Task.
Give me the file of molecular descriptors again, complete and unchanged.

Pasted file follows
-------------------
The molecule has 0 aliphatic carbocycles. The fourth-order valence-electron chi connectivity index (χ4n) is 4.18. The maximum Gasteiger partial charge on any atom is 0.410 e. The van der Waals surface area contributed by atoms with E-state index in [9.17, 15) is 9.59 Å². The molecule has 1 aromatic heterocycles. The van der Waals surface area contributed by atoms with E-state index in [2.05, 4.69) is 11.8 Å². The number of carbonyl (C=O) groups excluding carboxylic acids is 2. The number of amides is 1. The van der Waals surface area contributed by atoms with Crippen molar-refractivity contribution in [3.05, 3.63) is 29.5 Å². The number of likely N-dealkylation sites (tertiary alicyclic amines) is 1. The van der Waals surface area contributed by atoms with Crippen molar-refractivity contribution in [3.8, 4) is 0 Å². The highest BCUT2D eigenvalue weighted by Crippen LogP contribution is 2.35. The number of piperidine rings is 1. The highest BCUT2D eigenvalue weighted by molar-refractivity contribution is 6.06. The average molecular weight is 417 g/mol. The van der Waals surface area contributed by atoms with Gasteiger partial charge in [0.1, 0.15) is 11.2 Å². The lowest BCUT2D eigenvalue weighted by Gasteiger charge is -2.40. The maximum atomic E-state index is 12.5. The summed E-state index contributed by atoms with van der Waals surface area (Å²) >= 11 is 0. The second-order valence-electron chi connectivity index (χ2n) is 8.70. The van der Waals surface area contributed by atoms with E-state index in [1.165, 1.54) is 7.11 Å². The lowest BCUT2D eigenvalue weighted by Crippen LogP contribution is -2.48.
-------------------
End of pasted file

The molecule has 0 aliphatic carbocycles. The fourth-order valence-electron chi connectivity index (χ4n) is 4.18. The maximum Gasteiger partial charge on any atom is 0.410 e. The van der Waals surface area contributed by atoms with E-state index in [9.17, 15) is 9.59 Å². The molecule has 1 aromatic heterocycles. The van der Waals surface area contributed by atoms with E-state index in [2.05, 4.69) is 11.8 Å². The number of carbonyl (C=O) groups excluding carboxylic acids is 2. The number of amides is 1. The van der Waals surface area contributed by atoms with Crippen molar-refractivity contribution in [3.05, 3.63) is 29.5 Å². The number of likely N-dealkylation sites (tertiary alicyclic amines) is 1. The van der Waals surface area contributed by atoms with Crippen molar-refractivity contribution in [3.8, 4) is 0 Å². The highest BCUT2D eigenvalue weighted by Crippen LogP contribution is 2.35. The number of piperidine rings is 1. The highest BCUT2D eigenvalue weighted by molar-refractivity contribution is 6.06. The average molecular weight is 417 g/mol. The van der Waals surface area contributed by atoms with Gasteiger partial charge in [0.1, 0.15) is 11.2 Å². The lowest BCUT2D eigenvalue weighted by Gasteiger charge is -2.40. The maximum atomic E-state index is 12.5. The summed E-state index contributed by atoms with van der Waals surface area (Å²) >= 11 is 0. The second-order valence-electron chi connectivity index (χ2n) is 8.70. The van der Waals surface area contributed by atoms with E-state index in [1.165, 1.54) is 7.11 Å². The lowest BCUT2D eigenvalue weighted by Crippen LogP contribution is -2.48.